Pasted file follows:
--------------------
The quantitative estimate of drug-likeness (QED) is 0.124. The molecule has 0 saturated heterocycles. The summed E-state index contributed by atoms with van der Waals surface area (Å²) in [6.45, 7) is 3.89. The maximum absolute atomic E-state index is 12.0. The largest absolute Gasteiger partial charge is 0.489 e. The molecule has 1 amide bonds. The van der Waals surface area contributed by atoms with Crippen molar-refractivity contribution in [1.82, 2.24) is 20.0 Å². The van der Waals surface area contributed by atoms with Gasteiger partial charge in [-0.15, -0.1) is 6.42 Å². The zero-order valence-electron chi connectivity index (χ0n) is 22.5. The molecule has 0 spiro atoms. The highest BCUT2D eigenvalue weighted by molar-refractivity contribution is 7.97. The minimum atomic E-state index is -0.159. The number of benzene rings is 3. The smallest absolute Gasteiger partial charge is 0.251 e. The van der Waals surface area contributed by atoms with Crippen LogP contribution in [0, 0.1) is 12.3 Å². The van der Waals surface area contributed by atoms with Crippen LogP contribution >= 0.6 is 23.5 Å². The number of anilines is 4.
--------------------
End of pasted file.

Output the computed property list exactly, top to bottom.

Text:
The quantitative estimate of drug-likeness (QED) is 0.124. The molecule has 0 saturated heterocycles. The summed E-state index contributed by atoms with van der Waals surface area (Å²) in [6.45, 7) is 3.89. The maximum absolute atomic E-state index is 12.0. The largest absolute Gasteiger partial charge is 0.489 e. The molecule has 1 amide bonds. The van der Waals surface area contributed by atoms with Crippen molar-refractivity contribution in [1.82, 2.24) is 20.0 Å². The van der Waals surface area contributed by atoms with Gasteiger partial charge in [-0.15, -0.1) is 6.42 Å². The zero-order valence-electron chi connectivity index (χ0n) is 22.5. The molecule has 0 spiro atoms. The highest BCUT2D eigenvalue weighted by molar-refractivity contribution is 7.97. The minimum atomic E-state index is -0.159. The number of benzene rings is 3. The smallest absolute Gasteiger partial charge is 0.251 e. The van der Waals surface area contributed by atoms with Crippen LogP contribution in [0, 0.1) is 12.3 Å². The van der Waals surface area contributed by atoms with Crippen LogP contribution >= 0.6 is 23.5 Å². The number of anilines is 4.